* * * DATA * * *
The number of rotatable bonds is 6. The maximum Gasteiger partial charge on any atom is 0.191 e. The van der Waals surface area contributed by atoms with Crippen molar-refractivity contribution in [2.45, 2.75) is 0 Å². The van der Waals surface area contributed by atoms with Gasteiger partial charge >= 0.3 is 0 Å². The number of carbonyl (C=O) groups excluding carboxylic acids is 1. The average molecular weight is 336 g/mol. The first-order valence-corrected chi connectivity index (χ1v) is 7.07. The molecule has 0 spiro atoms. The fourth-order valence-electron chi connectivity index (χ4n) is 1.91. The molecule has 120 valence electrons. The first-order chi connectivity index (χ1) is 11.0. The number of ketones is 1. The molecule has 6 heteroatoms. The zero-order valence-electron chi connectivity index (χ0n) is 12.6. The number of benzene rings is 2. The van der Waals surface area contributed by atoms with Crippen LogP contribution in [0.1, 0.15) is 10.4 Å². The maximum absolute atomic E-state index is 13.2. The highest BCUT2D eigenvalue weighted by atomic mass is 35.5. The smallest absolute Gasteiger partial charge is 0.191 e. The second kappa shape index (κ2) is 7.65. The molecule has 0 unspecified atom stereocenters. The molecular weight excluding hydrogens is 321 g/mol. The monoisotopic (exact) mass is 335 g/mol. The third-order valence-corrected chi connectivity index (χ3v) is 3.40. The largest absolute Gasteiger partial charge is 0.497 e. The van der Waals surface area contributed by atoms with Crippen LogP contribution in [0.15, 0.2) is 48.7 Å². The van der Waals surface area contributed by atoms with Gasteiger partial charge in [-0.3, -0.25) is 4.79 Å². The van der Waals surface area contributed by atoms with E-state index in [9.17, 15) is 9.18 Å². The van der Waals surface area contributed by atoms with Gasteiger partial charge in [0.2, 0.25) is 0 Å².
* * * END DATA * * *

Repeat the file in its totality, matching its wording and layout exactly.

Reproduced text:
The number of rotatable bonds is 6. The maximum Gasteiger partial charge on any atom is 0.191 e. The van der Waals surface area contributed by atoms with Crippen molar-refractivity contribution in [2.45, 2.75) is 0 Å². The van der Waals surface area contributed by atoms with Gasteiger partial charge >= 0.3 is 0 Å². The number of carbonyl (C=O) groups excluding carboxylic acids is 1. The average molecular weight is 336 g/mol. The first-order valence-corrected chi connectivity index (χ1v) is 7.07. The molecule has 0 spiro atoms. The fourth-order valence-electron chi connectivity index (χ4n) is 1.91. The molecule has 120 valence electrons. The first-order chi connectivity index (χ1) is 11.0. The number of ketones is 1. The molecule has 6 heteroatoms. The zero-order valence-electron chi connectivity index (χ0n) is 12.6. The number of benzene rings is 2. The van der Waals surface area contributed by atoms with Crippen LogP contribution in [0.1, 0.15) is 10.4 Å². The maximum absolute atomic E-state index is 13.2. The highest BCUT2D eigenvalue weighted by atomic mass is 35.5. The smallest absolute Gasteiger partial charge is 0.191 e. The second kappa shape index (κ2) is 7.65. The molecule has 0 unspecified atom stereocenters. The molecular weight excluding hydrogens is 321 g/mol. The monoisotopic (exact) mass is 335 g/mol. The third-order valence-corrected chi connectivity index (χ3v) is 3.40. The largest absolute Gasteiger partial charge is 0.497 e. The van der Waals surface area contributed by atoms with Crippen LogP contribution in [0.15, 0.2) is 48.7 Å². The van der Waals surface area contributed by atoms with Gasteiger partial charge in [-0.3, -0.25) is 4.79 Å². The van der Waals surface area contributed by atoms with E-state index in [9.17, 15) is 9.18 Å². The van der Waals surface area contributed by atoms with Gasteiger partial charge in [0.2, 0.25) is 0 Å².